The sound of someone knocking on the front door seems to be a dying one. We all see the Vivint guys walking through our neighborhoods every summer, and a simple jaunt through most college campuses towards the end of Spring semester will most likely give you a glimpse of every pest control and food storage company known to man trying to recruit the college kid motivated enough to knock on doors all summer. But is it still an effective selling method? Maybe, but not for long.

This is due to changes in the way people live including increased technology, easier forms of communication and the decreased necessity for face-to-face interaction. In fact, society as a whole seems to be becoming more and more reclusive. Many people like their private space and don’t want to be disturbed.

The implications for businesses or organizations that rely on door-to-door sales are enormous. It may be more difficult for them to generate the kind of leads they once did. But are door-to-door sales completely useless? Given the fact that other forms of customer connection are failing, door-to-door sales may still hold some value, as long as it is done properly.

Other methods have suffered

Door-to-door sales isn’t the only technique to have taken a big hit in recent years. Telemarketing has also seen an overall drop in effectiveness. This can be attributed to things such as “do not call” legislation, the national do not call list, caller I.D., and people giving up their landlines and going completely cellular. Many have also found emailing or “spamming” to be difficult because of people’s fear of viruses. These changes reflect consumers increased desire for privacy, fear of harm, and the increased importance of technology.

Why has door to door sales suffered?

A couple of years ago Forbes listed “Door-to-Door Salespeople” on a list of the 10 Top Dead or Dying Career Paths. In the article, they claim that door-to-door sales positions are expected to decline 15% by the year 2018. There are several reasons why business is seeing such a decline.

  • Scamming: When people open the door to a stranger, they are often afraid of being scammed. This isn’t necessarily unwarranted fear. Earlier this year, the AARP posted an article giving tips on how to avoid scams. The article tells the story of an elderly couple who were coerced into buying a $4,000 vacuum cleaner that, because of a dishonest contract, ended up costing $8,000. Others who are afraid of burglary or theft won’t even open their doors. The fear of scamming is a serious hurdle, even for honest salespeople.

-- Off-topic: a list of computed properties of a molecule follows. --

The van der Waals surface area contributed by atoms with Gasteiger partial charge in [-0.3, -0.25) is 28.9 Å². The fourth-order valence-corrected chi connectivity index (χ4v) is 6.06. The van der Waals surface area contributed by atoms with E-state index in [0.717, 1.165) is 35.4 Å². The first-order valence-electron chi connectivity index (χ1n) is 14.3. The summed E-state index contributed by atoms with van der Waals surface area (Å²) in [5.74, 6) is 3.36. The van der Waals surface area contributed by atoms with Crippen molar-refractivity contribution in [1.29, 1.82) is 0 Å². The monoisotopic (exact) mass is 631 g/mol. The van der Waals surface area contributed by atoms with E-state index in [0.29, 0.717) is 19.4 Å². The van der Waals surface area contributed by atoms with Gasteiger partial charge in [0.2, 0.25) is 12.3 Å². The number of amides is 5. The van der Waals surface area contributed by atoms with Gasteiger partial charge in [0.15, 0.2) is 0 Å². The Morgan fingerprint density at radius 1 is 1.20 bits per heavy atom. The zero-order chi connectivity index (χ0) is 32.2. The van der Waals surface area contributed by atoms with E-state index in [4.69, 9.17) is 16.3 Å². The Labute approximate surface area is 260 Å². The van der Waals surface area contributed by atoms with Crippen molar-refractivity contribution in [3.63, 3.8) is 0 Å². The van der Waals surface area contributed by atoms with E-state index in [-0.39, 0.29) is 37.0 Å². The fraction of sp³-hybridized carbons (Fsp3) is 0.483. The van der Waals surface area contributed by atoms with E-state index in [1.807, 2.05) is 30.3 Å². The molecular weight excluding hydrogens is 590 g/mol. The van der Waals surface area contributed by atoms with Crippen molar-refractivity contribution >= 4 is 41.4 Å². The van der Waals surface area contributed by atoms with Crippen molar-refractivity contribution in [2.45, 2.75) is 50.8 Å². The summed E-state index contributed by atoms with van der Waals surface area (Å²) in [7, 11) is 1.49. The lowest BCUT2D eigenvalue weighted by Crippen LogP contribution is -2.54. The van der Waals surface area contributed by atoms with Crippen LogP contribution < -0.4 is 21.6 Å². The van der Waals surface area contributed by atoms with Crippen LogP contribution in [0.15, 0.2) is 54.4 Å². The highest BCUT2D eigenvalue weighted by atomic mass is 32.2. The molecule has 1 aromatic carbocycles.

• Internet: People generally feel more comfortable investigating a product online, in the comfort of their own home, rather than relying on a salespersons explanation. The Internet also lacks the kind of pressure that a salesperson can put on you. The Internet has the advantage of customer reviews, comparisons, and detailed descriptions.
  • Improved retail: Many of the kinds of products that were once only sold door-to-door are now commonly found in retail stores. Like the Internet, retail shopping is much more comfortable for many people. There are simply more options now than there used to be.
  • More private society- While its difficult to offer statistics proving this point, it seems that society in general is more reclusive and private than it used to be. People don’t like being disturbed when they are at home. This may be due to the fact that because the pace of life is quickening, people consider their homes one of the few places they can relax and blow off steam. A knock on the door will many times just lead to agitation.

Can it still be effective?

Despite the declining effectiveness in door-to-door sales, it may still have a place in companies who know how to do it tactfully. The following are potential benefits of the method.

  • Personal touch: One advantage still remains with the door-to-door approach: the ability to connect with people on a personal level. The rise of Internet marketing has made it possible to reach an almost infinite amount of potential customers, but the message that these customers get is much more generalized. If a door approach is performed with respect and honesty, salespeople can address the specific needs of the individual. They can also answer questions directly, something that the Internet and other advertising techniques lack.
  • Scheduled appointments: One of the ways companies can utilize the personal approach without wasting time knocking on random doors is by integrating an appointment system. Potential customers who are interested in a product online can request an appointment to learn more about it. Many companies are transitioning to this method.